The interim Economic Partnership Agreement (EPA) concluded by the EU and four Eastern and Southern African states (Mauritius, Madagascar, Seychelles and Zimbabwe) took effect on May 14, providing duty and quota free access to the EU market for these countries as well as opening their markets to European exports over the course of the next 15 years.
Furthermore, the Agreement covers provisions on rules of origin, development cooperation, fisheries, trade defence and dispute settlement. This EPA is a substantial improvement for Mauritius, Madagascar, Seychelles and Zimbabwe on the unilateral trade agreements they enjoyed so far because it encourages regional integration and strengthens a partnership approach with the EU, which in turn brings economic and political benefits that individual countries cannot achieve alone.
In 2000, under the Cotonou Agreement, African, Caribbean and Pacific (ACP) countries and the EU opted for a more ambitious trade and development relationship covering not just trade in goods, but also services, trade-related rules and development co-operation. Strengthening regional integration and creating more efficient regional markets with predictable and stable rules are cornerstones of this approach. These new agreements would be underpinned by EU development co-operation to reinforce ACP institutional and productive capacities and support necessary adjustment processes.
Negotiations for such comprehensive trade and development agreements as set out in the Cotonou Agreement started in 2002; however, it became clear towards the end of 2007 that it would not be possible in all ACP regions to finalise negotiations before the end of Cotonou trade regime on 31 December 2007.
A series of Interim Agreements were therefore concluded to minimise any possible trade disruption for ACP partners arising from the expiry of the Cotonou trade regime while maintaining progress towards comprehensive regional EPAs. While the interim Agreement went through the domestic approval process, the countries retained duty and quota free access to the EU.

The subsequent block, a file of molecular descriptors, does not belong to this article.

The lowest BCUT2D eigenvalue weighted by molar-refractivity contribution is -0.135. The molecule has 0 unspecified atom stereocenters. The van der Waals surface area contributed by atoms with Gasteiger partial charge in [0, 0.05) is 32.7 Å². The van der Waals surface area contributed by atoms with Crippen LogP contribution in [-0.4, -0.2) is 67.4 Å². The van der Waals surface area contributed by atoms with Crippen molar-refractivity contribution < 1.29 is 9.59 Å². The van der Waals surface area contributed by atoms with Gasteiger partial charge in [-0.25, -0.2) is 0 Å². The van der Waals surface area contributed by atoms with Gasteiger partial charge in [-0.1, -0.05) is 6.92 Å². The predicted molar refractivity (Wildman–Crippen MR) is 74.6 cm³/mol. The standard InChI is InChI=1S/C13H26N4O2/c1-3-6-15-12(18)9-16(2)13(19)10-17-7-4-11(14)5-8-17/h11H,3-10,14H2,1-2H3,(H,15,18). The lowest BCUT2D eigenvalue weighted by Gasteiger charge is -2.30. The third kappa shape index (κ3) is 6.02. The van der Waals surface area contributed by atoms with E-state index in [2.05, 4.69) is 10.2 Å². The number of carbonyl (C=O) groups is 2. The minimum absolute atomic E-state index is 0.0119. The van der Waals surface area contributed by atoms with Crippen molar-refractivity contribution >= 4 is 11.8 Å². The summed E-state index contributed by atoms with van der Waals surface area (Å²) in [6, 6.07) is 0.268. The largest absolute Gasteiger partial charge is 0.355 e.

Hence, the interim Economic Partnership Agreement Madagascar, Mauritius, Seychelles and Zimbabwe has to be seen as a stepping stone to a wider and more comprehensive deal currently under negotiation between the EU and the whole Eastern and Southern African region. Negotiations for a comprehensive EPA resumed at the beginning of 2008 with all countries of Eastern and Southern Africa, including those which did not join the interim EPA (Comoros, Djibouti, Ethiopia, Eritrea, Malawi, Sudan and Zambia). The shared objective in these negotiations is to conclude an agreement at regional level, which supports sustainable development and fosters regional integration. The areas potentially covered by the full EPA go beyond trade in goods to include services and investment, and trade-related areas such as sustainable development, competition and trade facilitation.
In 2011, total EU imports from the four Eastern and Southern African (ESA) countries amounted to about €2 billion. The main imports were processed tuna, coffee, cane sugar, textiles, tobacco, cut flowers and metals. In the same year, EU exports to the four ESA countries amounted to €1.7 billion and comprised mainly machinery, vehicles, pharmaceutical products and chemicals.
EPA negotiations with other ACP regions
EPA negotiations with other African regions have intensified over the last year. Recently, progress has been made at technical level with the East African Community and West Africa. If sufficient political will and commitment can be mustered, there are real prospects for concluding the deals during 2012 in many African regions. In the Caribbean and the Pacific regions, the EU and its partners in the Cariforum and Papua New Guinea are focusing on the implementation of their existing agreements that are provisionally applied since 29 December 2008 and 20 December 2009 respectively.
Source: Kenya Flower Council, Europa.eu